Reporting by Saulo Araujo
Houses without roofs and trees without leaves is all the eyes could see in the week following the devastation that Hurricane Maria wrought. The Category 5 storm with 150+ miles per hour winds was the strongest to hit the island in over a century, leaving the entire population without water and power. Weeks later 3 million people are still without electricity.
Up in the mountains, small-scale farmers lost their crops, and their ability to feed their families was abruptly leveled. La Organización Boricuá de Agricultura Ecológica (Boricuá) a grassroots organization of more than 100 families made up of small-scale farmers, farmworkers and organizers across Puerto Rico and the islands of Vieques & Culebra, continues working to communicate with their members in rural areas and to assess the damages. Boricua has made great progress in the last three decades to organize and support farmers, facilitate farmer-to-farmer trainings, and build solidarity nationally and globally. They are helping to fuel agroecology on the island, bringing locally grown, nutritious food to their communities and to market.
Eighty percent of the island's crop value has been lost as a result of the hurricane. And photos and reports—directly from WhyHunger's grassroots partners in Puerto Rico and according to other mainstream news outlets—show plantations stripped bare, greenhouses lying in pieces on the ground like a fallen house of cards, chicken coops scattered and banana trees uprooted. The implications for hunger and food insecurity might seem less dire when you consider that almost 85 percent of the food consumed in Puerto Rico is imported. Can't food just be shipped and flown in for disaster relief while the regular distribution infrastructure is rebuilt—namely, grocery stores and other food purveyors? But it is not that simple. Immediate and short-term aid is sorely needed, but the long view suggests that a system that relies on corporations and mega farms to feed the island, largely controlled by and benefiting the U.S. mainland, is a system that will leave people and the land destitute again and again as predictably more frequent and powerful storms will make landfall on the island in the years ahead.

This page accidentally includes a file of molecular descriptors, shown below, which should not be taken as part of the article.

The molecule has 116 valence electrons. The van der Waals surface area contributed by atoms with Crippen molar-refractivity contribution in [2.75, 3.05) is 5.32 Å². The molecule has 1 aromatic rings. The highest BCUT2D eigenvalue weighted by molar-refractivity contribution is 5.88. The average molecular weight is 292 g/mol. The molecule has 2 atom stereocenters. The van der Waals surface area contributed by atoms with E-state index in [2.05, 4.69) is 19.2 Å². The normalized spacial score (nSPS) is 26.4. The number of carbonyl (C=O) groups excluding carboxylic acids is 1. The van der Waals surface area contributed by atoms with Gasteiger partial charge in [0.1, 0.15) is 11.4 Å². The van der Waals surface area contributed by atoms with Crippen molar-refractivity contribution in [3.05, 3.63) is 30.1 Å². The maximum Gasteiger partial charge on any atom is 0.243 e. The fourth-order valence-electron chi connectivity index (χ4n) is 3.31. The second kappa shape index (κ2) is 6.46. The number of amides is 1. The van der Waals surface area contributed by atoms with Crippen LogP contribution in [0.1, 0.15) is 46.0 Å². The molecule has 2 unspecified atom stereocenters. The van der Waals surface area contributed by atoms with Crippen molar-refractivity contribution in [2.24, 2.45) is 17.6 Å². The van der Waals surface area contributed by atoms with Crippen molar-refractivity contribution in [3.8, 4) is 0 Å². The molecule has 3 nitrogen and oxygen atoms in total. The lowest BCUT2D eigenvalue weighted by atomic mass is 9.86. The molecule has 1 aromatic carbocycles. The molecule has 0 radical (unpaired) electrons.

Before and AfterLa Organización Boricuá de Agricultura Ecológica
In addition to amplifying the need for food, medical help and clean water in the coming months, we also must amplify the need to advocate for climate justice and an end to political and economic policies that continue to hold the people of Puerto Rico hostage. Rebuilding systems that have failed the majority of the Puerto Rican people and its biodiversity does nothing to cultivate the resiliency needed to confront the escalating damage of climate change. Only small-scale farmers practicing agroecology can effectively and responsively feed communities and cool the planet.